It helps to have a clear mission in business, and Yellowstone Jetcenter, at Gallatin Field (BZN) in Bozeman, Mont., enjoys just such a focus. Jim Dolan, one of the financial driving forces behind the elite Yellowstone Club real-estate project, acquired the FBO in 2000 as a gateway to the region. His plan for promoting the Yellowstone Club included easy access by business jet, and the FBO was an integral piece of the puzzle.
Kent Foster, general manager at Yellowstone Jetcenter, describes the Yellowstone Club as a members-only family resort that features skiing in winter and summer sports such as fishing, hiking, horseback riding. “Imagine a summer camp for the whole family,” he told AIN. Though club members rank in the wealthier social strata, the emphasis at Yellowstone Club is on rock climbing, not social climbing. Foster said, “There’s even a sign at the entryway that reads, ‘Check your ego at the door,’” he said. At last count, Foster said, the club had more than 145 member families, with an ultimate cap set at 864. The net result for the airport business has been a significant increase in jet operations, with more growth on the horizon.
“We’ve doubled our fuel sales over last year,” said Foster, “now up to about 50,000 gallons per month. That’s not much compared with, say, Signature in San Francisco, where I used to work, but it’s big for out here and getting bigger.”
The original plan for Yellowstone included a completions and refurbishment shop, which was established in 2000. But business didn’t pan out after four aircraft were completed. Dolan then invested in using the building originally intended for the refurb shop as a new showcase FBO. It opened in September 2002, and Foster said it leads to some interesting reactions from visitors.
“From the outside, it looks like most any other metal building. But the inside, well, most people walk inside the door and say, ‘Wow!’” Foster contrasted the design goals of the Yellowstone Jetcenter with those of most other FBOs built in the past decade. “They can be beautiful, but cold and sterile,” he said. Yellowstone was designed to be inviting and comfortable, “The kind of place you wouldn’t mind spending the day. We wanted the FBO to reflect the environment of the Yellowstone Club and Montana,” he said.
Foster has some good perspective on the FBO business. Right after a stint in the Navy, he started as a lineman at International Aviation (now Mercury) in Newport News, Va. From there, he gravitated back to his home state, Texas, to work for AMR Combs and then on to San Francisco, where the Combs FBO was ceded to Signature along with the rest of the chain in a deal struck in 1999. He loves the atmosphere and environment in Bozeman, said to be the fastest-growing city in Montana.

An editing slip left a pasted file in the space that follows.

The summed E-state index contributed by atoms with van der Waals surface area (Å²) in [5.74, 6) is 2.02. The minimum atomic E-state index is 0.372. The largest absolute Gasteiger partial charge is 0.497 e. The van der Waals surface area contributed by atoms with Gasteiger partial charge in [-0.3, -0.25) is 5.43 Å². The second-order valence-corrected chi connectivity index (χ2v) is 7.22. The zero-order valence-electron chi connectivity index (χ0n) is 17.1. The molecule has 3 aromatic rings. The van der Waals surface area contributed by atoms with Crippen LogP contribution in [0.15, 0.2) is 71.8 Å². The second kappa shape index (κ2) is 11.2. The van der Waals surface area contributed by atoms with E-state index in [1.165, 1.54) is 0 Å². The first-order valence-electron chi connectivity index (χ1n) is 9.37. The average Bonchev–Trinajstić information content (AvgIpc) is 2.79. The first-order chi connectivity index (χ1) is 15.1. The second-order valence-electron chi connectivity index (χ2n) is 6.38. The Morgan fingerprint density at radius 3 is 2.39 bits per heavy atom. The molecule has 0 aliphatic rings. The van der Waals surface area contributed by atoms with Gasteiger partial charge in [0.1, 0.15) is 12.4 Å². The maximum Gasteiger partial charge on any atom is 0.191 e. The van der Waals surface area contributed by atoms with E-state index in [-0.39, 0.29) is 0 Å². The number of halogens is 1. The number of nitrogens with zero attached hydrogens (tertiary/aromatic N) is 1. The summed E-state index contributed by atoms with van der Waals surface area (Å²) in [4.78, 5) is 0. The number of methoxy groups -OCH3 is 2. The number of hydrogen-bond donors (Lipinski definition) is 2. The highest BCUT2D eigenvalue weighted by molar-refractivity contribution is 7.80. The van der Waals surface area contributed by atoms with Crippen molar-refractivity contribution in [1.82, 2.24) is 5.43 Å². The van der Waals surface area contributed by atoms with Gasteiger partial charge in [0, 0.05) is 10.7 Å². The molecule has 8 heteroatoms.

By East or West Coast standards, that might not seem so impressive. But for skiing enthusiasts who are frustrated with the air traffic snarls at resort areas such as Aspen, Vail and Jackson Hole, a place like Bozeman can start to look that much more attractive. Foster said, “In some of those places with ATC slot systems in effect, you get frustrated aircraft owners and fractional-share owners wondering out loud, ‘Why do I own this $3.5 million home if I can’t fly there when I want to?’”
With its reputation for fishing and other outdoor sports, Bozeman is also a summer destination as well as a skiing mecca. Foster said the summer busy season starts in May or June and keeps up until September. “Then there’s a bit of a break until early December or so when ski season takes hold,” he said. The snow can last well into April, when a second lull occurs until the June fly-fishing rush begins after the muddy spring runoff is over and the streams clear.
Foster said ATC access to BZN is far less complex than at other mountain-resort airports. With a field elevation of 4,471 feet, the airport has a 9,000-foot primary runway with ILS and GPS approaches. There is also a 2,650-foot crossing runway for the airport’s substantial piston traffic. Foster said the airport is unusual in that it has “no bonds and no bills. It’s all paid for.” When the FAA said last year that it didn’t have the budget to add radar coverage at BZN, the airport board took it upon itself to fund the development. Foster said, “I can’t give you a timetable on when that will happen, but we’re working with the FAA on it now.”
Yellowstone offers a total of 65,750 sq ft of heated hangar storage area, with one 35,000-sq-ft hangar large enough for a pair of Boeing Business Jets. One of the other two storage hangars is directly attached to the terminal building. Yellowstone currently counts a Falcon 900, Falcon 2000 and Challenger among its based aircraft. Until recently, Foster said, there was a Bombardier Global Express based there. The Yellowstone Club operates a Gulfstream III as a sort of shuttle, bringing in club members from both coasts and points in between. It makes for an attractive supplement to the real-estate value of the houses and condominiums at the club.
In line with its role as a ski destination, Yellowstone Jetcenter also operates a heated de-icing truck and fields a fleet of new refueling bowsers. Foster said, “When I came on board in September 2002, that was one of my missions–to replace the 1970s-vintage fleet of refuelers with more modern equipment.”
Built to be an inviting gateway to a family-friendly get-away, Yellowstone Jetcenter appears to have met its goals. As the real-estate project fleshes out over time, the aviation side of the equation can only continue to increase in value.